Letter | What is in a name? In the case of Providence Plantations plenty starting with tolerance

open letter newport ri

What is in a Name? In the case of Providence Plantations plenty starting with tolerance. 

How many citizens know that in 1652 Providence Plantation passed America’s first anti-slavery legislation or that two signatures on the Plantation Agreements were women, extraordinary in that day, 1640. Roger Williams was closer to the native people than anyone of his time and in 1654 he wrote in a letter to Providence, describing his vision that he wanted “to keep up the name of a people, a free people, not enslaved to the bondages and iron yokes of the great.”   

Williams views on freedom and equality are legendary. He learned the language of indigenous people and sought to purchase the land from them.  As a reminder, Providence Plantations was founded separate from Rhode Island (which was the name of Aquidneck Island), and Providence Plantations was governed by the principles of liberty and the separation of church and state.  It is Williams’ thoughts on freedom that are in our nation’s Bill of Rights. Down the road, the smallest state obtained the longest name when Rhode Island merged with Providence Plantations.  

I understand the issues that Senator Metts raises and respect how feels regarding his proposal to change the full name of our State. He references images of the plantations in Virginia where his grandmother lived.  Providence Plantations is not that, in fact it is the opposite of that.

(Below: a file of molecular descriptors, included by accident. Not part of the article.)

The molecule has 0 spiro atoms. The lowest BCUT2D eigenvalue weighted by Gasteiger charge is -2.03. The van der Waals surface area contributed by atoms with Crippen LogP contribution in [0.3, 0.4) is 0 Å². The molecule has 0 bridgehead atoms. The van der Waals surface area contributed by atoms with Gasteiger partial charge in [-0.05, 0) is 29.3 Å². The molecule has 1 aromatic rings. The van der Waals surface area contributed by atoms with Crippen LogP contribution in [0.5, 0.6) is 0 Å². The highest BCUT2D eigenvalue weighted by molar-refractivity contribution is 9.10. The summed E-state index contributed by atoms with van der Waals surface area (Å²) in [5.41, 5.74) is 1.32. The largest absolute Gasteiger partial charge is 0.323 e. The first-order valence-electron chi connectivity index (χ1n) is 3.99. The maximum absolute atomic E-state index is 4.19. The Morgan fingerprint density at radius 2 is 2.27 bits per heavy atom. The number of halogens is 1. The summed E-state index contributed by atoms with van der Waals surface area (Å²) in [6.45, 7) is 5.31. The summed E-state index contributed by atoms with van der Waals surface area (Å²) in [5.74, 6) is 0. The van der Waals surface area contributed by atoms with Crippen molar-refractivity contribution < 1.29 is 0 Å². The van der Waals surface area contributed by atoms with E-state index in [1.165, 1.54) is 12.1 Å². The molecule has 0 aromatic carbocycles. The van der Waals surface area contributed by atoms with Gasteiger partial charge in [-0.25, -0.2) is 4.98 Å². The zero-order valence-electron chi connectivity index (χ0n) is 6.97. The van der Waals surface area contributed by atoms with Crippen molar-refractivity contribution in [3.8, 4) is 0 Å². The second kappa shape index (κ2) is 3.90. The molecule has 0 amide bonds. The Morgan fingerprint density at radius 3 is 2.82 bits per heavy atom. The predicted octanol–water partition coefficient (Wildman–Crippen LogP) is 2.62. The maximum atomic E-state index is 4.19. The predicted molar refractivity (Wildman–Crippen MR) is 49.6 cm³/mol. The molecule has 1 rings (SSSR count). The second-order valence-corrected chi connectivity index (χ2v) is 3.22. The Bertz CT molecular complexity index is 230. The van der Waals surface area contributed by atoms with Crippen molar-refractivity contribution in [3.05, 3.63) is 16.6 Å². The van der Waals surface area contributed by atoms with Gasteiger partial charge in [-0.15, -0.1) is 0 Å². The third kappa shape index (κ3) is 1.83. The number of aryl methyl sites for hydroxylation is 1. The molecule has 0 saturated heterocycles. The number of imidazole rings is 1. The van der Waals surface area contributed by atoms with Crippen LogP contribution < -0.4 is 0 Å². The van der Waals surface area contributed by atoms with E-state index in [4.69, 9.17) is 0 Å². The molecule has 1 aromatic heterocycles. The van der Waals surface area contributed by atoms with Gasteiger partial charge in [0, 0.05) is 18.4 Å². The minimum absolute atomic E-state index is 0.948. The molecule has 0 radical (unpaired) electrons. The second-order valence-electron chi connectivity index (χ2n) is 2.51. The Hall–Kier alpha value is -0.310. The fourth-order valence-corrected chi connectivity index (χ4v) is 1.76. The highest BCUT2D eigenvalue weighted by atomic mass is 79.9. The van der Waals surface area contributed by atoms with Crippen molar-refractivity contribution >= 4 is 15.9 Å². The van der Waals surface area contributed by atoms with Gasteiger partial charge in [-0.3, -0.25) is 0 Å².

In Williams’ day, the word ‘plantation’ was a synonym for ‘colony’ or ‘settlement’ and ‘Providence’ was used to indicate that something was under the protective care of God. Given these definitions, the name ‘Providence Plantations’ indicates a place of social acceptance, religious freedom, and ethnic diversity. The name is not a reference to the plantations that were built later in the South and used the labor of enslaved people. 

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It is important to honor both the legacy of Roger Williams and the ideals upon which he founded Providence Plantations. His vision should be preserved for future generations. 
The proposal to change the State name is a misguided and superficial band aid that misses the point and is not helpful in our quest to solve the issues of racial injustice.  

We should reflect on the sad fact that the slave trade flourished here on Rhode Island based ships but that is not a reflection of the Providence Plantations portion of the territory’s name but contrary to it. 

For those who argue it is like the confederate flag, it is not. In that case people who fought under the flag seceded from our union, committed treason and took up arms against the US while in the process supporting an unjust and immoral system. 

Hopefully the proposed name change will lead a greater understanding of our founding father’s vision and inspire us to do substantive work to improve racial and social justice in our society and to uphold the beliefs of tolerance and freedom upon which our State is founded.

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Anthony M. Iacono
Newport